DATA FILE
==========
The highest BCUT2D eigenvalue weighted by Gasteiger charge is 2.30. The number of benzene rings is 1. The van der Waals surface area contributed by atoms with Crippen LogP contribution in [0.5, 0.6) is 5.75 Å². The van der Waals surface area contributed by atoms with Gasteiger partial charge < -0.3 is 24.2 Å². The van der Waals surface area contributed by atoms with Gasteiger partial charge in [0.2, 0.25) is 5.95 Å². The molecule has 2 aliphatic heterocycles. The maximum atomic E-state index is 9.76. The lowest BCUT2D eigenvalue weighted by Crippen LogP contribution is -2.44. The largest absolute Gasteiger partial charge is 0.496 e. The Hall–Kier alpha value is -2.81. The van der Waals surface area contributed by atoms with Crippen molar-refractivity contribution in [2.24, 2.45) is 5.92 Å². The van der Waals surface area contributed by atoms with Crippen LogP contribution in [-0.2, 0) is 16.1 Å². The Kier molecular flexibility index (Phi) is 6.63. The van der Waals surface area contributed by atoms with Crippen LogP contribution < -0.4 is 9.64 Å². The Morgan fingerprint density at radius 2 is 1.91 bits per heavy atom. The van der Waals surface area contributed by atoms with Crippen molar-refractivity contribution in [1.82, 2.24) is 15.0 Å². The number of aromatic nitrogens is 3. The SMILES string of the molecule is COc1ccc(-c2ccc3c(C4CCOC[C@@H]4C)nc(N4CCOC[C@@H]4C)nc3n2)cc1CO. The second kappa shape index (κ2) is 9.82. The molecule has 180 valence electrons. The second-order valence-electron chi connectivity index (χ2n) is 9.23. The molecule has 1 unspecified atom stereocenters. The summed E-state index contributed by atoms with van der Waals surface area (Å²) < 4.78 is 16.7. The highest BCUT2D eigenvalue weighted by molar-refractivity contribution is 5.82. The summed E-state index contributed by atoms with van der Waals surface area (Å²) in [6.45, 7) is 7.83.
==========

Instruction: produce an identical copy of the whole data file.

The highest BCUT2D eigenvalue weighted by Gasteiger charge is 2.30. The number of benzene rings is 1. The van der Waals surface area contributed by atoms with Crippen LogP contribution in [0.5, 0.6) is 5.75 Å². The van der Waals surface area contributed by atoms with Gasteiger partial charge < -0.3 is 24.2 Å². The van der Waals surface area contributed by atoms with Gasteiger partial charge in [0.2, 0.25) is 5.95 Å². The molecule has 2 aliphatic heterocycles. The maximum atomic E-state index is 9.76. The lowest BCUT2D eigenvalue weighted by Crippen LogP contribution is -2.44. The largest absolute Gasteiger partial charge is 0.496 e. The Hall–Kier alpha value is -2.81. The van der Waals surface area contributed by atoms with Crippen molar-refractivity contribution in [2.24, 2.45) is 5.92 Å². The van der Waals surface area contributed by atoms with Crippen LogP contribution in [-0.2, 0) is 16.1 Å². The Kier molecular flexibility index (Phi) is 6.63. The van der Waals surface area contributed by atoms with Crippen LogP contribution < -0.4 is 9.64 Å². The Morgan fingerprint density at radius 2 is 1.91 bits per heavy atom. The van der Waals surface area contributed by atoms with Crippen molar-refractivity contribution in [1.82, 2.24) is 15.0 Å². The number of aromatic nitrogens is 3. The SMILES string of the molecule is COc1ccc(-c2ccc3c(C4CCOC[C@@H]4C)nc(N4CCOC[C@@H]4C)nc3n2)cc1CO. The second kappa shape index (κ2) is 9.82. The molecule has 180 valence electrons. The second-order valence-electron chi connectivity index (χ2n) is 9.23. The molecule has 1 unspecified atom stereocenters. The summed E-state index contributed by atoms with van der Waals surface area (Å²) < 4.78 is 16.7. The highest BCUT2D eigenvalue weighted by molar-refractivity contribution is 5.82. The summed E-state index contributed by atoms with van der Waals surface area (Å²) in [6.45, 7) is 7.83.